Boaters at Landing not sympathetic to Foxy Lady’s needs

Boaters at Landing not sympathetic to Foxy Lady’s needs

Dinner cruise captain hopes docking compromise works

Just a little over a year ago, the Jacksonville Lady came to town, looking for a home.
The 96-foot Skipperliner, owned and operated by Captain John Michkowski of Foxy Lady Cruises, eventually found a permanent berth at River City Brewing Company. From there, Capt. Michkowski conducts public and private cruises on the St. Johns River.

He likes the set-up on the Southbank. “River City Brewing is secure, I have catering set up with them, there’s parking,” he said. “We work well together; it works out super with these guys.”

A partnership with the Jacksonville Symphony, however, requires that the Jacksonville Lady load and unload guests for a pre-symphony dinner cruise from the Hogan Street or Pearl Street [W. Coastline Drive] docks. For nearly a year Michkowski was able to move the ship to the Northbank, setting up signs indicating the site was reserved for four hours, enough time to load, cruise and unload passengers.

Captain John Michkowski getting ready to depart from the Hogan Street dock

Captain John Michkowski getting ready to depart from the Hogan Street dock

Michkowksi did so under Jacksonville Municipal Code Section 123.102, which states that “Vessels moored at the Northbank or Southbank Riverwalks shall pay a fee computed on length of vessel in feet, measured at the dock. Dockage will be based on 24-hour periods beginning with the time of arrival and ending with the time of departure. Charges are $1 per foot for dockage and water and $1.15 per foot for dockage, water and electricity.”

“I have an agreement with the City through Parks and Recreation that we can rent these docks, in front of the Hyatt, the water taxi dock, the Hogan Street or the Pearl Street dock,” the captain explained. “I always have to go over and ask the boaters to move and they usually move. But I had a rude awakening a couple of weeks ago. This guy didn’t want to move.”
Michkowski tried to explain to the boater that he had reserved the dock to pick up 110 people for the symphony dinner cruise. He called Jim Suber, Waterways Coordinator/Dock Master, who told him that those docks could not be reserved.

“The City ordinance is such that someone can park there for 72 hours and not have to leave,” said Michkowski. “So it’s Russian roulette every time we have to come over here to pick up guests.”

Since the Lady’s skipper couldn’t get the boater at Hogan Street to budge, he decided to scope out space at Pearl Street where he encountered another boater. While seeming to be sympathetic at first, when push came to shove, that boater wasn’t interested in moving either – until Michkowski proceeded to pace off the length and determined he could squeeze his 96-foot ship into the remaining dock space.

“We’re trying to give our guests an option [to board on the Northbank] rather than busing them over to River City Brewing dock,” he said. “I understand these are recreational docks and that boaters are going to be upset if we have permission to park there and we can reserve a spot.”

Suitable compromise?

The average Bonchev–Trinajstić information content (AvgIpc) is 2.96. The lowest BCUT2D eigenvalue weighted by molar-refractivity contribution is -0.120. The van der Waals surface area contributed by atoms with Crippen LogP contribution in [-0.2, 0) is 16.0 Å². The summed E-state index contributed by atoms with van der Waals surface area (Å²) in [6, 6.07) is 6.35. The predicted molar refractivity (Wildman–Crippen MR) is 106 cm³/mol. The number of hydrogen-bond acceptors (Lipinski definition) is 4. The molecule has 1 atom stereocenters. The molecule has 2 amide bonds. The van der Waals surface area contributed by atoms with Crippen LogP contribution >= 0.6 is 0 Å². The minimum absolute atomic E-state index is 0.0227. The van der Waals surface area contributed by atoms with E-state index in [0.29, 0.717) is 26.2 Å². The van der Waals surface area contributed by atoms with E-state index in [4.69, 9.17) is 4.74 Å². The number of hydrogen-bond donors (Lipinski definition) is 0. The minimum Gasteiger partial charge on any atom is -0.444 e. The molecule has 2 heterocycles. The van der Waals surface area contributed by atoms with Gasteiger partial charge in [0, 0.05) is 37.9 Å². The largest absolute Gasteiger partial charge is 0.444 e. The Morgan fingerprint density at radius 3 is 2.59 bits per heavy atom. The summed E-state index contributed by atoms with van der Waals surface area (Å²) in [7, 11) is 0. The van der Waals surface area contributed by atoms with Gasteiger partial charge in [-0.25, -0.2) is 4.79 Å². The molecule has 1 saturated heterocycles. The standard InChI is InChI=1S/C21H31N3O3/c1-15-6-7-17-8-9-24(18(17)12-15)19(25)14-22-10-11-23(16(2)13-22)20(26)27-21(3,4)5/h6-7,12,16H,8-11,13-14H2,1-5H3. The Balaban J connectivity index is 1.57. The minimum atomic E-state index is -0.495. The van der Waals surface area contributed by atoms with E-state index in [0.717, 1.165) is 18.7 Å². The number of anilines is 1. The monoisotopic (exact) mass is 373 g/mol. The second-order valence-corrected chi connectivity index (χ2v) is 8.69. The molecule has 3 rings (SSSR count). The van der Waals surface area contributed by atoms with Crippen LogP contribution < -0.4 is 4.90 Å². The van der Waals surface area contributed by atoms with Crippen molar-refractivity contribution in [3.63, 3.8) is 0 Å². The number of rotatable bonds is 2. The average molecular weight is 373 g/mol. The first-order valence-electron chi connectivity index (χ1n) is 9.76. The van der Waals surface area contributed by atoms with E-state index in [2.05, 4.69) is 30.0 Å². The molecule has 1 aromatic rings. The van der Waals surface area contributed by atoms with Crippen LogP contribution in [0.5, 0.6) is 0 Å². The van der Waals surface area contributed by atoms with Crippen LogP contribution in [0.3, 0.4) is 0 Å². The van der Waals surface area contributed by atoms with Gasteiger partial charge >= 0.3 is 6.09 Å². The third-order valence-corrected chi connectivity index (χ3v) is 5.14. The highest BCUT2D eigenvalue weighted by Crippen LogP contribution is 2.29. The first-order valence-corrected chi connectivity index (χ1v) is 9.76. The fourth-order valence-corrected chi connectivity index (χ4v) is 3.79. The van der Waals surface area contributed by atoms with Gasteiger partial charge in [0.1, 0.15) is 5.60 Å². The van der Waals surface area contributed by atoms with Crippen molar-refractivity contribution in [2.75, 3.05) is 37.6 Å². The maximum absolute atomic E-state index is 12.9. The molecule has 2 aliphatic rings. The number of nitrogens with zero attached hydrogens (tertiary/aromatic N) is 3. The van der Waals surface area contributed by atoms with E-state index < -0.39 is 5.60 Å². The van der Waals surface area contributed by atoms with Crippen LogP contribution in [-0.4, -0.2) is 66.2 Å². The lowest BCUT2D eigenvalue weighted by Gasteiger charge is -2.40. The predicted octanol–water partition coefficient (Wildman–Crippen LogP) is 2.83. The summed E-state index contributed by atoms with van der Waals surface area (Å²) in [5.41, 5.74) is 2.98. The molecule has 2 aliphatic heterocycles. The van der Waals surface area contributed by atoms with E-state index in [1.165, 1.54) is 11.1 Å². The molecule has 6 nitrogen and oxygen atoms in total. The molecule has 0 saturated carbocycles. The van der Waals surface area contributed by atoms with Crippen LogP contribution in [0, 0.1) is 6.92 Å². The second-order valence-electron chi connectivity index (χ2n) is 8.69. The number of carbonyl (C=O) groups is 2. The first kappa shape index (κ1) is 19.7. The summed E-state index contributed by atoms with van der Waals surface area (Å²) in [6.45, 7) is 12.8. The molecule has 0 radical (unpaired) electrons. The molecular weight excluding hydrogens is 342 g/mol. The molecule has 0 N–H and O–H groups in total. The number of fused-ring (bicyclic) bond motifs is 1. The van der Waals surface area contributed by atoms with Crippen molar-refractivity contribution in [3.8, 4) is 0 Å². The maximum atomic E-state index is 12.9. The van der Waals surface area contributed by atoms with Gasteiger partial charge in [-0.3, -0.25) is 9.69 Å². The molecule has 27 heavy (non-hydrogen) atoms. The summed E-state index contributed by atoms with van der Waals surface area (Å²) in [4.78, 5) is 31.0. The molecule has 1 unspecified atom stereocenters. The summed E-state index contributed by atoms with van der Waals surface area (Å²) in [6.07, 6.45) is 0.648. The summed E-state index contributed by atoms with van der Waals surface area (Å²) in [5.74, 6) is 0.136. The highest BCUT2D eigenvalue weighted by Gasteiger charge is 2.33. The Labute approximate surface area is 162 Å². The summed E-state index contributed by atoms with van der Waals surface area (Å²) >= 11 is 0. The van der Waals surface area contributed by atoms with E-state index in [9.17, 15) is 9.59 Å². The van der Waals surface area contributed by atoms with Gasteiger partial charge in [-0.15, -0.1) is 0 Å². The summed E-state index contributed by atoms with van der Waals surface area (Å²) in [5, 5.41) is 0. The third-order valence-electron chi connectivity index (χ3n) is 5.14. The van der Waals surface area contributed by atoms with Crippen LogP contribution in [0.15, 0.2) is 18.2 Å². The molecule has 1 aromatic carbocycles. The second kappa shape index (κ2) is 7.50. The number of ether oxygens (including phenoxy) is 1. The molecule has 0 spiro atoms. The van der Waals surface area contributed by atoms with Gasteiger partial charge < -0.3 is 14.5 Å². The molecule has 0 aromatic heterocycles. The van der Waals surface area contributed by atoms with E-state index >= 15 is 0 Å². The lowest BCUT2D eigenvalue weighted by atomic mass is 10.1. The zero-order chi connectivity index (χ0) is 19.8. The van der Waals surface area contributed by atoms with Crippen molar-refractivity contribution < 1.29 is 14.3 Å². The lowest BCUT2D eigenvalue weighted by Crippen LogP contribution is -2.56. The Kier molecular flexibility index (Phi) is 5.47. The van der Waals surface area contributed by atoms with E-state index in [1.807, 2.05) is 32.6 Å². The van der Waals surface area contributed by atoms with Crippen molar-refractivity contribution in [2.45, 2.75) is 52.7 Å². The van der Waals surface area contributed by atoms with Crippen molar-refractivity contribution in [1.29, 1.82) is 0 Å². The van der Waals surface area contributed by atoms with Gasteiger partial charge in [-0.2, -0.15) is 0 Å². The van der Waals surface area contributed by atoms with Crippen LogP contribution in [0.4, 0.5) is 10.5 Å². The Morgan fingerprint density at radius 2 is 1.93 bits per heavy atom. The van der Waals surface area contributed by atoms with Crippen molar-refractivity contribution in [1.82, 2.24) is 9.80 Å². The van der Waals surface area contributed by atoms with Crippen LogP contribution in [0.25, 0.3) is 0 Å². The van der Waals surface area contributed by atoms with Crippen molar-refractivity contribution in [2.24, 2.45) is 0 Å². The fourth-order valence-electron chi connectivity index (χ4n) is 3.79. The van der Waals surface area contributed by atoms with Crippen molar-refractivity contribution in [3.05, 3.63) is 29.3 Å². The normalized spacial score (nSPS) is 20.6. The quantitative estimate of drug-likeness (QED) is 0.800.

Shortly after that incident, Michkowski’s partner with the Symphony, Bill Cosnotti, appealed to Jim Love, District 14 Councilman, who convened a meeting on Apr. 2 to discuss dock space rules.

Captain Michkowski explained that he had worked with the Office of Economic Development prior to purchasing the new vessel for the Jacksonville market. Foxy Lady Cruises operates a sister ship in Green Bay, WI and he wanted to explore a warmer climate.

“Bring people in from out of town, that’s what we want to do, bring them Downtown,” he explained. “I haven’t tapped the [tour] bus market yet on purpose. Typically older people on the buses can’t walk long distances to get to us.”

The walk from the parking lot at River City Brewing down to the Jacksonville Lady’s slip would be a long walk for the typical tour bus set, so Michkowski thought space on the Northbank Riverwalk would solve that problem.

“I can’t park in front of The Landing as it will block patrons’ view,” he noted. “I would prefer to be near Hogan Street for the Omni and Hyatt hotel guests.” The meeting minutes noted that Suber indicated Foxy Lady Cruises had started out using the Liberty Street dock but it was too far for guests coming from the symphony or the Omni Hotel. Michkowksi also said there was not enough parking at Liberty Street.

After deliberation and a review of the ordinances, Paige Johnston, Assistant General Counsel, was asked to put together legislation to amend a current 10-minute docking zone rule at Pearl Street by extending it to 30 minutes. The change would affect all vessels, including recreational boats, reducing the number of loading/ unloading instances from six per hour to two.
“To make it a 30-minute loading/ unloading zone for everybody is a good idea for now until they can make something permanent,” Michkowski said. “I was left with the impression that they will look at that.”

What do you think?
The change to the docking ordinance for loading/unloading will extend the Pearl Street dock zone times to accommodate Foxy Lady Cruises. The captain will need two 30-minute periods for loading and unloading passengers. Previously he would reserve the space for four-hour periods, ensuring that upon return from the dinner cruise he would have space to disembark his guests.

Let us know if you think the change from a 10-minute to a 30-minute docking period will have any drastic or adverse effects on boater access to The Landing. Is it a fair compromise? Send your thoughts to [email protected] by May 15.

By Kate A. Hallock
Resident Community News

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